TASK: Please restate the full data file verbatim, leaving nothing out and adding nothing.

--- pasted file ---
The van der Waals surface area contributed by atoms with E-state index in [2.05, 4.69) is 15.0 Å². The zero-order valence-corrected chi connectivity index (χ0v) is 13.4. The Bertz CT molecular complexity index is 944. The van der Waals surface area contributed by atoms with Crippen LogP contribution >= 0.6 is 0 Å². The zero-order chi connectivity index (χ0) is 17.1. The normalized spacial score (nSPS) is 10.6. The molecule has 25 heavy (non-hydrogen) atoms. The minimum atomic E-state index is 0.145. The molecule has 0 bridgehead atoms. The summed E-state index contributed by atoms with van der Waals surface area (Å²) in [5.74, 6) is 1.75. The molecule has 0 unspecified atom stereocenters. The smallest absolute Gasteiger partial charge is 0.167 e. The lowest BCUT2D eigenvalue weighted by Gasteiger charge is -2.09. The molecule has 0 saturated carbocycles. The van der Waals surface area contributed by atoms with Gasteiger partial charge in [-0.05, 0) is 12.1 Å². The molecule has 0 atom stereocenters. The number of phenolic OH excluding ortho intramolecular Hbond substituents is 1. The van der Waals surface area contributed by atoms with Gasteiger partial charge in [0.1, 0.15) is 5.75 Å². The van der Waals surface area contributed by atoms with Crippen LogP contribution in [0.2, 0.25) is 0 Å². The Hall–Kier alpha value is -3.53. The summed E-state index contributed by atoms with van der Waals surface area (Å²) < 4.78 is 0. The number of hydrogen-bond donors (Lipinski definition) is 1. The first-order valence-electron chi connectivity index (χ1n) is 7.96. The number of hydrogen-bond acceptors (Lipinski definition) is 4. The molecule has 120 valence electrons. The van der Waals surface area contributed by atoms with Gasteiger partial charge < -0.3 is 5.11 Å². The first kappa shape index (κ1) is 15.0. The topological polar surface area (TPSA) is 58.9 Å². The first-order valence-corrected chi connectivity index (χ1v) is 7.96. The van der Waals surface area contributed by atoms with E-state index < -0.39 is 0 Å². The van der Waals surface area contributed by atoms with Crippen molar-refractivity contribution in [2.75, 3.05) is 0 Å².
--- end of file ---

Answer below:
The van der Waals surface area contributed by atoms with E-state index in [2.05, 4.69) is 15.0 Å². The zero-order valence-corrected chi connectivity index (χ0v) is 13.4. The Bertz CT molecular complexity index is 944. The van der Waals surface area contributed by atoms with Crippen LogP contribution >= 0.6 is 0 Å². The zero-order chi connectivity index (χ0) is 17.1. The normalized spacial score (nSPS) is 10.6. The molecule has 25 heavy (non-hydrogen) atoms. The minimum atomic E-state index is 0.145. The molecule has 0 bridgehead atoms. The summed E-state index contributed by atoms with van der Waals surface area (Å²) in [5.74, 6) is 1.75. The molecule has 0 unspecified atom stereocenters. The smallest absolute Gasteiger partial charge is 0.167 e. The lowest BCUT2D eigenvalue weighted by Gasteiger charge is -2.09. The molecule has 0 saturated carbocycles. The van der Waals surface area contributed by atoms with Gasteiger partial charge in [-0.05, 0) is 12.1 Å². The molecule has 0 atom stereocenters. The number of phenolic OH excluding ortho intramolecular Hbond substituents is 1. The van der Waals surface area contributed by atoms with Gasteiger partial charge in [0.1, 0.15) is 5.75 Å². The van der Waals surface area contributed by atoms with Crippen LogP contribution in [0.2, 0.25) is 0 Å². The Hall–Kier alpha value is -3.53. The summed E-state index contributed by atoms with van der Waals surface area (Å²) < 4.78 is 0. The number of hydrogen-bond donors (Lipinski definition) is 1. The first-order valence-electron chi connectivity index (χ1n) is 7.96. The number of hydrogen-bond acceptors (Lipinski definition) is 4. The molecule has 120 valence electrons. The van der Waals surface area contributed by atoms with Gasteiger partial charge < -0.3 is 5.11 Å². The first kappa shape index (κ1) is 15.0. The topological polar surface area (TPSA) is 58.9 Å². The first-order valence-corrected chi connectivity index (χ1v) is 7.96. The van der Waals surface area contributed by atoms with E-state index < -0.39 is 0 Å². The van der Waals surface area contributed by atoms with Crippen molar-refractivity contribution in [2.75, 3.05) is 0 Å².